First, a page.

Still, I like this idea. Action follows desire. If you want something, you can’t just sit around and wait for it to come to you. Careers don’t just happen; you have to build them. A life savings doesn’t just happen; you have to budget and invest your money wisely. Babies don’t just happen; you have to…Oh wow. Freudian slip. Oops. Hehe….

The point is that Letting God Write Your Love Story[2] doesn’t have it completely right. You have to do something in order to find a soul mate; and, as Rodgers points out in this chapter’s client example, doing is a very good way to live out faith:

Annie was a highly successful surgical resident who had a deep-seeded anger toward men. This was largely due to her father’s treatment of her mother, and lack of affirmation from him (where he gave it freely to his sons). Her negative sentiments were exacerbated by the male residents she encountered while in medical school, who made it clear to her that she would have to work harder than her male counterparts if she wanted to succeed. Her anger and resentment grew with each failed relationship, and she eventually swore off dating, choosing to spend most of her time caring for her patients. She allowed her negative experiences to narrow her perspective on men in general, and she wouldn’t trust them. Rodgers’s solution was that Annie should let down her guard, forgive the men who had hurt her in the past, and make a commitment to start dating again. Annie joined her church singles’ group, and through “sheer obedience” made herself go every Sunday, introduce herself to the men in the group, and attend the group’s social events. The story ends with her attending a football game – again, through “sheer obedience” (I’m there, sister!) – and hitting it off with a guy who had a similarly negative view of dating…that is until he met Annie. They got married two years later.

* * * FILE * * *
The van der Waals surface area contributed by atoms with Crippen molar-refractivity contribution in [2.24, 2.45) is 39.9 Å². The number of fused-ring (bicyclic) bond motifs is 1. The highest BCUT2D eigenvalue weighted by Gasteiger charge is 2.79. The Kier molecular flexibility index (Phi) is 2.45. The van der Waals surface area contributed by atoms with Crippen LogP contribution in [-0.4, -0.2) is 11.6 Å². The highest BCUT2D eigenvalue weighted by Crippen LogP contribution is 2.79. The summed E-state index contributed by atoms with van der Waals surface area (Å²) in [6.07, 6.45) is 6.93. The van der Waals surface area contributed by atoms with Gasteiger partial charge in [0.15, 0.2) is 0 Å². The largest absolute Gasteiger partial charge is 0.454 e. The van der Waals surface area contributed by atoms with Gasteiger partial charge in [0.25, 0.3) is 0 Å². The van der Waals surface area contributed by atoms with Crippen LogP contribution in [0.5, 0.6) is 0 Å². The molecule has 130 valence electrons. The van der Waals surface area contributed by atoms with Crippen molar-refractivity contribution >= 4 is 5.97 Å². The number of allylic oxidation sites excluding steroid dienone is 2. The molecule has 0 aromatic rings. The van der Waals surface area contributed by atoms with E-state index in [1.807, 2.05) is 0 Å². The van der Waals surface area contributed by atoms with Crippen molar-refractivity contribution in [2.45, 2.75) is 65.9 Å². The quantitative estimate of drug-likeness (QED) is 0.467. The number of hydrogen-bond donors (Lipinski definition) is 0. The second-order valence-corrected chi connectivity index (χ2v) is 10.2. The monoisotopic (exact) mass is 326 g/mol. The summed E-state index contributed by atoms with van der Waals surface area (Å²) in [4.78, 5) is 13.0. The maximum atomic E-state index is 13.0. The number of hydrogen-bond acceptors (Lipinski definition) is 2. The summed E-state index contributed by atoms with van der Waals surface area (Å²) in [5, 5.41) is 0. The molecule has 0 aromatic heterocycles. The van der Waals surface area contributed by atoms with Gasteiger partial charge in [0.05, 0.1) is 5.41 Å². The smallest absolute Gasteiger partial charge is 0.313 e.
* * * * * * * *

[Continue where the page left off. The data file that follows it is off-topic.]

Rodgers says that “becoming and staying soul mates depends on hard work, not mystical chance.” Did you catch the becoming part? I’ve heard a lot of people talk about how marriage is hard work. Well, so are the steps which lead to marriage. I wonder…if Rodgers’s swimming analogy is correct, and God wouldn’t just send someone with the desire and ability to swim to a desert, couldn’t you also say that God won’t throw someone into the deep end without the ability?


[1] I am so over the writing in this chapter.

[2] See the “What I’ve Read So Far” page.